“What really knocks me out is a book that, when you’re all done reading it, you wish the author that wrote it was a terrific friend of yours and you could call him up on the phone whenever you felt like it. That doesn’t happen much, though.”
J.D. Salinger, The Catcher in the Rye

It’s impossible to deny the importance of literacy. We read every day. It doesn’t matter if you’re picking up a book for leisure or simply figuring out dosing instructions for over-the-counter medicine, the ability to read is an essential life skill.

But…do you LOVE to read?

Most of us remember the reading assignments we were given as students. We’re talkin’ dry essays, seemingly pointless short stories, chapters upon chapters of textbook drivel and on and on. Pile on a book report and…egads!

Of course, I’m editorializing here, but you get my point. It’s easy to get turned off by reading.

Honestly, it wasn’t until a friend of mine loaned me a copy of J.D. Salinger’s “The Catcher in the Rye” that I fell in love with reading. Once I opened it, I couldn’t put it down. Seriously. If you were on the University of Central Oklahoma campus in the fall of 1996, chances are I bumped into you between classes since my eyes were buried in one of Holden Caulfield’s ramblings.

I suppose I identified with Holden. Just about every young guy thinks he’s Holden – at least for a minute or two.

I think what struck me most, though, was the style of the book. So conversational and full of incomplete sentences. Like how people talk.

Since then, I’ve found myself reading everything from the fantasy works of Neil Gaiman to the apologetics of C.S. Lewis. and all things in between. I’ve even found myself immersed in medical journals and magazine articles about string theory. I have a curious mind, I guess…or I’m a wannabe Quantum M.D.

As a father of two young children, it’s hard to find time to read more than “Enemy Pie” or something from the Junie B. Jones series, but I do my best to expand my horizons by stealing time here and there. Right now, I’m reading “Rising Strong” by Brene Brown, but my list just continues to grow and my tastes evolve.

Yes, it’s been 20 years since I first met Holden Caulfield. I’m not so much like that character anymore, but I’m glad some things haven’t changed. I still love a good book.


Instilling a Love of Reading

Help your kiddos fall in love with reading sooner than I did. If they’re youngsters, you’ll want to steer clear of “The Catcher in the Rye.” That’s one parent to another…you know? Check out this fun article I found on Edutopia.org. Instilling a love of reading might be easier than you think.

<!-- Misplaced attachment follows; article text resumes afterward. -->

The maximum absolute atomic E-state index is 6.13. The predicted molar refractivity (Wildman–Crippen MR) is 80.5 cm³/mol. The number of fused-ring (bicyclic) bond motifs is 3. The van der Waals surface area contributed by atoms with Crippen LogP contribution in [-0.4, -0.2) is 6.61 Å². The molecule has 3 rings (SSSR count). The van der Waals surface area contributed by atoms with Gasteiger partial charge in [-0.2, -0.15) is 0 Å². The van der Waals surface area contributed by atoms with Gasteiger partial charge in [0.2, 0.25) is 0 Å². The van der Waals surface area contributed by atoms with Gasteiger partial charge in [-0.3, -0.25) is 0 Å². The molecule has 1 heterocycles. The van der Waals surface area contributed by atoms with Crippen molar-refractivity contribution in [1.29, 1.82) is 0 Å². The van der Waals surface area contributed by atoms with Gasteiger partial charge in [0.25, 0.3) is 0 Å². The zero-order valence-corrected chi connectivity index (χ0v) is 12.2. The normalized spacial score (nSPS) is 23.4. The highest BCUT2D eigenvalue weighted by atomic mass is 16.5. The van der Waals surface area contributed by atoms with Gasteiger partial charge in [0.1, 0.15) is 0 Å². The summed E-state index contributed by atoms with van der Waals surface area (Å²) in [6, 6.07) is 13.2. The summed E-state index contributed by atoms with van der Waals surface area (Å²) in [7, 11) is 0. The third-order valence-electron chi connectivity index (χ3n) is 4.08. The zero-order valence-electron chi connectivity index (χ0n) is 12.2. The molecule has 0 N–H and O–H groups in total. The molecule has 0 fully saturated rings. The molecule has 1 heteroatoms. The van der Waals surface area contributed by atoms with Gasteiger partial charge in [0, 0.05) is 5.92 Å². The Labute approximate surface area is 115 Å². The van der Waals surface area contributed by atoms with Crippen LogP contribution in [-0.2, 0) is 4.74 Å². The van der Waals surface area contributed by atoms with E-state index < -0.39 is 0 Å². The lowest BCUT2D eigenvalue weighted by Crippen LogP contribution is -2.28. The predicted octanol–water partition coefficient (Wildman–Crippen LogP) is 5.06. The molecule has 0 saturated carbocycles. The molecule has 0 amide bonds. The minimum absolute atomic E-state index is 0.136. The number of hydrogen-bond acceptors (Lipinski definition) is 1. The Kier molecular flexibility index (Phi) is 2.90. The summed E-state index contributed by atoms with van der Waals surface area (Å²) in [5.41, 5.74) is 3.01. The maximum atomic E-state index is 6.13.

Strategies to Nurture a Love of Reading

Do You Know?

According to the National Center for Education Statistics (NCES), a division of the U.S. Department of Education, children who are read to at home enjoy a substantial advantage over children who are not:

  • Twenty-six percent of children who were read to three or four times in the last week by a family member recognized all letters of the alphabet. This is compared to 14 percent of children who were read to less frequently.
  • The NCES1 also reported that children who were read to frequently are also more likely to:
    • count to 20, or higher than those who were not (60% vs. 44%)
    • write their own names (54% vs. 40%)
    • read or pretend to read (77% vs. 57%)

Get more facts from NEA.org.


Literacy Stats…

  • 85 percent of all juveniles who interface with the juvenile court system are functionally illiterate.
  • More than 60 percent of all prison inmates are functionally illiterate.
  • Penal institution records show that inmates have a 16% chance of returning to prison if they receive literacy help, as opposed to 70% who receive no help. This equates to taxpayer costs of $25,000 per year per inmate and nearly double that amount for juvenile offenders.
  • Illiteracy and crime are closely related. The Department of Justice states, “The link between academic failure and delinquency, violence, and crime is welded to reading failure.” Over 70% of inmates in America’s prisons cannot read above a fourth grade level.
  • Literacy is learned. Illiteracy is passed along by parents who cannot read or write.
  • One child in four grows up not knowing how to read. THAT’S 25 PERCENT!
  • 43% of adults at Level 1 literacy skills live in poverty compared to only 4% of those at Level 5.
  • Low literary costs $73 million per year in terms of direct health care costs. A recent study by Pfizer put the cost much higher.

Learn more from BeginToRead.com.